Hostility towards independent media in Montenegro is growing once again, with the Vijesti daily and web portal being subjected to cyberattacks, abuse by government-aligned media and other intimidation.
Since President Milo Djukanovic filed a libel lawsuit against Vijesti and businessman Dusko Knezevic last year over claims that he took bribes, there has been a growing pattern of intimidation.
The Vijesti web portal has been the victim of a series of increasingly sophisticated cyberattacks that have threatened the integrity of the site. In early February, it suffered its most serious attack to date, with external IT experts determining that the attack was of such size and complexity that it would have required tens of thousands of dollars of funding to conduct. The cyberattacks appear to be carefully orchestrated and seek to force the Vijesti portal offline at times when it is publishing reporting on high-level corruption in the ruling party. Although Vijesti has reported the attacks to the authorities, none has been effectively investigated.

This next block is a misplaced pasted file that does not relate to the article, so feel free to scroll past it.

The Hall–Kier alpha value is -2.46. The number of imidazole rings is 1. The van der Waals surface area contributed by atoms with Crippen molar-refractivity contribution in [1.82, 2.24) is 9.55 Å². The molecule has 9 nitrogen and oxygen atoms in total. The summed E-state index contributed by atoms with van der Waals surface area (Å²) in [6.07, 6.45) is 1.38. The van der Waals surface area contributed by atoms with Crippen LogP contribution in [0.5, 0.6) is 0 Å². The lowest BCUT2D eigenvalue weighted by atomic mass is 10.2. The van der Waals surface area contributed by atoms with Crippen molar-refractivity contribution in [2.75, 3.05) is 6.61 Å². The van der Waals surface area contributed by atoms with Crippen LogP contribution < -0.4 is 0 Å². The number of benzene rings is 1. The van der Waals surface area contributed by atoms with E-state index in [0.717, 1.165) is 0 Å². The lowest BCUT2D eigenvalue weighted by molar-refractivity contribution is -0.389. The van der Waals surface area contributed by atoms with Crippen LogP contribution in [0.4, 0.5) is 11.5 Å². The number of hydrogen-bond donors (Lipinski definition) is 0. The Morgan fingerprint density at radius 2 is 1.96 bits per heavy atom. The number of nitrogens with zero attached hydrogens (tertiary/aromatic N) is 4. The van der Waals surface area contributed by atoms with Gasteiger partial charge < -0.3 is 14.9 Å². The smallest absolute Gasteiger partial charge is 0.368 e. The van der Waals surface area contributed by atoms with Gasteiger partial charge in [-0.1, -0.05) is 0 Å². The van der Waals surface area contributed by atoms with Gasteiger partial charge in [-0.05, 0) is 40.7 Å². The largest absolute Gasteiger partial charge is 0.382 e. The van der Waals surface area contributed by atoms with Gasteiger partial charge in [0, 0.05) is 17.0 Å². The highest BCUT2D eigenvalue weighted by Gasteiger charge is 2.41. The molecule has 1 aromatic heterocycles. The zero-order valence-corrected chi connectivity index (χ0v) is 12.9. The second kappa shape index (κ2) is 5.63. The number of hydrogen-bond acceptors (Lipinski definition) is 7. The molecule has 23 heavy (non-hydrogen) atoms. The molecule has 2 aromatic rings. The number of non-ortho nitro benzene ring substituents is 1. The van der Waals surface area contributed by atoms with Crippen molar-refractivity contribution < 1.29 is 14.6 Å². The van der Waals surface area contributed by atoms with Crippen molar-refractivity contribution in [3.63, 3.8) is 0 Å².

Also in early February, the daily Dnevne novine, which is closely aligned with the ruling party, published a malicious attack on Vijesti’s editorial independence, accusing it of blindly criticising the President, promoting the Serbian Orthodox Church and being an enemy of Montenegrin independence. Shortly before the article was published another supporter of the President claimed that Vijesti was the publisher of ‘Greater Serbian nationalist propaganda’.
On several previous occasions, supporters of President Djukanovic have used inflammatory language to create an atmosphere in which physical attacks on Vijesti and its staff became possible.
Over the past decade, Vijesti has suffered dozens of attacks, including the shooting of investigative journalist Olivera Lakić and a bomb attack on the daily’s offices. No one who ordered any of these attacks has been brought to justice.